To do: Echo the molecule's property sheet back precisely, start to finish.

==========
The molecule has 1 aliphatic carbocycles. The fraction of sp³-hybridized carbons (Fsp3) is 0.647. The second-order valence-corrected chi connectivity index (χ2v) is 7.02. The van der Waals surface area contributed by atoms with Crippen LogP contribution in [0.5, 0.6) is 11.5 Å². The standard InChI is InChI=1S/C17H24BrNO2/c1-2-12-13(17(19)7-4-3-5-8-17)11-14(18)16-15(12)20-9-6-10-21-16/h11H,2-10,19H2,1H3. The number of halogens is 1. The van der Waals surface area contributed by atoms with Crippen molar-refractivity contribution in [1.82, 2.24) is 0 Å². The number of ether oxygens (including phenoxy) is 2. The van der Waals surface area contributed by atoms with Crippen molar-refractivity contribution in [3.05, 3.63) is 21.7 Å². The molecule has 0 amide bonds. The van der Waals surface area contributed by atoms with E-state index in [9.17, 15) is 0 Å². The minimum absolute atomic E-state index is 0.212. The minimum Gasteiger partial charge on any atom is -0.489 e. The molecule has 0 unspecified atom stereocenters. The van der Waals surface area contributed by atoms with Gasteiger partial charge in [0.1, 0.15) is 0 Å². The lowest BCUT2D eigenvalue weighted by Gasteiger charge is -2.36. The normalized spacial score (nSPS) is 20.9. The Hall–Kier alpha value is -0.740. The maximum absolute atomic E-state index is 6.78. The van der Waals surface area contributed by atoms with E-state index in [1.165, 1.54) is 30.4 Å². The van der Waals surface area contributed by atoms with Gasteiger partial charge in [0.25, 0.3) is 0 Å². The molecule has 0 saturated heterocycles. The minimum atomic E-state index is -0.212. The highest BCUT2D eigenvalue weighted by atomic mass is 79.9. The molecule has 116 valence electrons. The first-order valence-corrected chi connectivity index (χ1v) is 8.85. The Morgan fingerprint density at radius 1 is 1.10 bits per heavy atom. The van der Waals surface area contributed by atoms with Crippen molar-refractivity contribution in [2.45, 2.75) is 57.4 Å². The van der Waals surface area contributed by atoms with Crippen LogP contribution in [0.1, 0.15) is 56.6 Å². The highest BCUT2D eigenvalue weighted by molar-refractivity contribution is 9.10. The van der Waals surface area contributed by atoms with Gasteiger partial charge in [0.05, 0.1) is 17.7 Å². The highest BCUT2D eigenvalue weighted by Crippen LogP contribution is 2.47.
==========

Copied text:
The molecule has 1 aliphatic carbocycles. The fraction of sp³-hybridized carbons (Fsp3) is 0.647. The second-order valence-corrected chi connectivity index (χ2v) is 7.02. The van der Waals surface area contributed by atoms with Crippen LogP contribution in [0.5, 0.6) is 11.5 Å². The standard InChI is InChI=1S/C17H24BrNO2/c1-2-12-13(17(19)7-4-3-5-8-17)11-14(18)16-15(12)20-9-6-10-21-16/h11H,2-10,19H2,1H3. The number of halogens is 1. The van der Waals surface area contributed by atoms with Crippen molar-refractivity contribution in [1.82, 2.24) is 0 Å². The number of ether oxygens (including phenoxy) is 2. The van der Waals surface area contributed by atoms with Crippen molar-refractivity contribution in [3.05, 3.63) is 21.7 Å². The molecule has 0 amide bonds. The van der Waals surface area contributed by atoms with E-state index in [9.17, 15) is 0 Å². The minimum absolute atomic E-state index is 0.212. The minimum Gasteiger partial charge on any atom is -0.489 e. The molecule has 0 unspecified atom stereocenters. The van der Waals surface area contributed by atoms with Gasteiger partial charge in [0.1, 0.15) is 0 Å². The lowest BCUT2D eigenvalue weighted by Gasteiger charge is -2.36. The normalized spacial score (nSPS) is 20.9. The Hall–Kier alpha value is -0.740. The maximum absolute atomic E-state index is 6.78. The van der Waals surface area contributed by atoms with E-state index in [1.165, 1.54) is 30.4 Å². The van der Waals surface area contributed by atoms with Gasteiger partial charge in [0.25, 0.3) is 0 Å². The molecule has 0 saturated heterocycles. The minimum atomic E-state index is -0.212. The highest BCUT2D eigenvalue weighted by atomic mass is 79.9. The molecule has 116 valence electrons. The first-order valence-corrected chi connectivity index (χ1v) is 8.85. The Morgan fingerprint density at radius 1 is 1.10 bits per heavy atom. The van der Waals surface area contributed by atoms with Crippen molar-refractivity contribution in [2.45, 2.75) is 57.4 Å². The van der Waals surface area contributed by atoms with Crippen LogP contribution in [0.1, 0.15) is 56.6 Å². The highest BCUT2D eigenvalue weighted by molar-refractivity contribution is 9.10. The van der Waals surface area contributed by atoms with Gasteiger partial charge in [0.05, 0.1) is 17.7 Å². The highest BCUT2D eigenvalue weighted by Crippen LogP contribution is 2.47.